Someone emailed me recently, "Do you think it's possible to have too much emotional intelligence going on? To the point that perhaps logic takes a backseat?"

Good question. The fact is, we need both IQ and EQ. You can't have "too much" emotional intelligence, but that doesn't mean atthe expense of logic.

It's time to use logic, for instance, when figuring out a budget, or making a timeline for a project. Then there's a time to use emotional intelligence - using leadership skills, for instance, to get those people to make that timeline and project happen.

Emotional intelligence means using all your faculties, including logic and reason, to bring about results that are favorable. It means having the flexibility and creativity to see alternatives.

Say you're presented with a highly-charged emotional situation, for instance. You're furious with your partner and would like to hit him. Your EQ would tell you to manage that emotion, to stop and think. Your "thinking brain" would then consider the possible consequences of your act -- seriously hurting him, going to jail, harming the relationship irreparably, feeling shame and guilt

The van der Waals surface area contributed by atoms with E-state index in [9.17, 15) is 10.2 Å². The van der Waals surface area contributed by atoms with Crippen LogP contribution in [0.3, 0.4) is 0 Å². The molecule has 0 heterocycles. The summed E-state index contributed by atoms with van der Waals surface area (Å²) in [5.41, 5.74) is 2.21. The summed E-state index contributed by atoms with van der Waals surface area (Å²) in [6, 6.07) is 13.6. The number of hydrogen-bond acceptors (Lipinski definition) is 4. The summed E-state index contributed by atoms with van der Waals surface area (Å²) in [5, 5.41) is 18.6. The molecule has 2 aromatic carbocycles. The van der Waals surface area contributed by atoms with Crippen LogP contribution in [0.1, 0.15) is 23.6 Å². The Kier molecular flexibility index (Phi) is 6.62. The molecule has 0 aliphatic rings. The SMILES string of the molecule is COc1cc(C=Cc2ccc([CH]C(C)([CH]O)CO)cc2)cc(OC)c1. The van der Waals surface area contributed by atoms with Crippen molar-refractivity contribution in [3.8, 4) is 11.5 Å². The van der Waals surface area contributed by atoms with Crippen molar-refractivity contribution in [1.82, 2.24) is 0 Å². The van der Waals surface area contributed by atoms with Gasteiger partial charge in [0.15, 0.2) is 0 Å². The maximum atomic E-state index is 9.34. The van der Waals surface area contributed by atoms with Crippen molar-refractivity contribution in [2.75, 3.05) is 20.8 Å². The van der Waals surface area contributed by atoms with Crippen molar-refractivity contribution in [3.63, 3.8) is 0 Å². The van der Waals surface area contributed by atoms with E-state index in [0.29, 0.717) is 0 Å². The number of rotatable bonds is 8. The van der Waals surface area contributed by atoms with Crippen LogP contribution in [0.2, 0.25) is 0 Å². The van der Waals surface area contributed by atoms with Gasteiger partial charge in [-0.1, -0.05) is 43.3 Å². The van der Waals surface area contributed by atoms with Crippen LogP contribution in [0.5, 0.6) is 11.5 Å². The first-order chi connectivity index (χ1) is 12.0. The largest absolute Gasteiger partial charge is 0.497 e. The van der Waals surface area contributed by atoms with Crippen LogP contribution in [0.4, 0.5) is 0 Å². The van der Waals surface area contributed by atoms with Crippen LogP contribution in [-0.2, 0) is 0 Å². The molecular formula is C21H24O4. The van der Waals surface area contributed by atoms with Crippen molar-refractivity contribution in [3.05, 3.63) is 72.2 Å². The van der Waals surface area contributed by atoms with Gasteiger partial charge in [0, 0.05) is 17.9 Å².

afterwards, and other things that are not in your best interest. At the same time, you could use your empathy to try and see things from their point of view.

There are times when logic does need to take a back seat, for instance when we need to use our hearts in managing a misbehaving toddler. Logic and reason aren't of much use with a two year old. They also aren't of much use in figuring out the big questions in life, like why bad things happen to good people.

Emotional intelligence means managing emotions so you can take action in the best interest of all concerned. This also requires using your thinking brain!

To learn more about emotional intelligence, go here: .

Author's Bio: 

Susan Dunn, The EQ Coach, offers individual coaching and Internet courses on emotional intelligence, transitions, career, optimsim. Visit her on the web at and for motivational ezine.